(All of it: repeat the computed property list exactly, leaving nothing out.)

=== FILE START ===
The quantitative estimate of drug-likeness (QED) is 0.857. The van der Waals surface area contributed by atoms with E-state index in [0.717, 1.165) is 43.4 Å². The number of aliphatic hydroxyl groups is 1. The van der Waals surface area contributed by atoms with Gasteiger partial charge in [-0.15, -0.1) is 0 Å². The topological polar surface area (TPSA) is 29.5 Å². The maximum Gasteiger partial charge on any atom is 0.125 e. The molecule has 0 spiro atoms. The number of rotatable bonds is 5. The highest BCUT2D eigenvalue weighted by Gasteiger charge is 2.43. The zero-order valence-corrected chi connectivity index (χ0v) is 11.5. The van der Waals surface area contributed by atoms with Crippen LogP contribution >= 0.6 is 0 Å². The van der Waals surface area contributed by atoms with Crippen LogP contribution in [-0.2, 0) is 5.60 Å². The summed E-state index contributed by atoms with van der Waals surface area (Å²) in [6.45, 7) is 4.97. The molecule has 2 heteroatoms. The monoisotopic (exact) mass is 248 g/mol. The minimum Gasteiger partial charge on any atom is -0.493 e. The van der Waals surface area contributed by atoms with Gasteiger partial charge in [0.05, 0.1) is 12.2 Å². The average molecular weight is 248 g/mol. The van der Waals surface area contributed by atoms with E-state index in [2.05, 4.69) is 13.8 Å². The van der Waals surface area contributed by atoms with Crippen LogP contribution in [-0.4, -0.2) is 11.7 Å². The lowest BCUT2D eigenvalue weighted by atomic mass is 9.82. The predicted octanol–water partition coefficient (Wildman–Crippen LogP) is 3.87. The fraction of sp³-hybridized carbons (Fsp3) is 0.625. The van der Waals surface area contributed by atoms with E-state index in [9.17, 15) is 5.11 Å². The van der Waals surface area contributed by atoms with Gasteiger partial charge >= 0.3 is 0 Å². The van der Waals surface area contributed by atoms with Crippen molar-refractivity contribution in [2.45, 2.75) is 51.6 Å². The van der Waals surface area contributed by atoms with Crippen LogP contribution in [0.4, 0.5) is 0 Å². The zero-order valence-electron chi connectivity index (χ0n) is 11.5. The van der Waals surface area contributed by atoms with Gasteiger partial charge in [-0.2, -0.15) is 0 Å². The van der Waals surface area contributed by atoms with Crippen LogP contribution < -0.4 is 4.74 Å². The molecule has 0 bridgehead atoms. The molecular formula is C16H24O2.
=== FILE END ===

The quantitative estimate of drug-likeness (QED) is 0.857. The van der Waals surface area contributed by atoms with E-state index in [0.717, 1.165) is 43.4 Å². The number of aliphatic hydroxyl groups is 1. The van der Waals surface area contributed by atoms with Gasteiger partial charge in [-0.15, -0.1) is 0 Å². The topological polar surface area (TPSA) is 29.5 Å². The maximum Gasteiger partial charge on any atom is 0.125 e. The molecule has 0 spiro atoms. The number of rotatable bonds is 5. The highest BCUT2D eigenvalue weighted by Gasteiger charge is 2.43. The zero-order valence-corrected chi connectivity index (χ0v) is 11.5. The van der Waals surface area contributed by atoms with Crippen LogP contribution >= 0.6 is 0 Å². The van der Waals surface area contributed by atoms with Crippen LogP contribution in [-0.2, 0) is 5.60 Å². The summed E-state index contributed by atoms with van der Waals surface area (Å²) in [6.45, 7) is 4.97. The molecule has 2 heteroatoms. The monoisotopic (exact) mass is 248 g/mol. The minimum Gasteiger partial charge on any atom is -0.493 e. The van der Waals surface area contributed by atoms with Gasteiger partial charge in [0.05, 0.1) is 12.2 Å². The average molecular weight is 248 g/mol. The van der Waals surface area contributed by atoms with E-state index in [2.05, 4.69) is 13.8 Å². The van der Waals surface area contributed by atoms with Crippen LogP contribution in [-0.4, -0.2) is 11.7 Å². The lowest BCUT2D eigenvalue weighted by atomic mass is 9.82. The predicted octanol–water partition coefficient (Wildman–Crippen LogP) is 3.87. The fraction of sp³-hybridized carbons (Fsp3) is 0.625. The van der Waals surface area contributed by atoms with E-state index in [9.17, 15) is 5.11 Å². The van der Waals surface area contributed by atoms with Gasteiger partial charge >= 0.3 is 0 Å². The van der Waals surface area contributed by atoms with Crippen molar-refractivity contribution in [2.45, 2.75) is 51.6 Å². The van der Waals surface area contributed by atoms with Crippen LogP contribution in [0.4, 0.5) is 0 Å². The zero-order valence-electron chi connectivity index (χ0n) is 11.5. The van der Waals surface area contributed by atoms with Gasteiger partial charge in [-0.2, -0.15) is 0 Å². The van der Waals surface area contributed by atoms with Crippen LogP contribution < -0.4 is 4.74 Å². The molecule has 0 bridgehead atoms. The molecular formula is C16H24O2.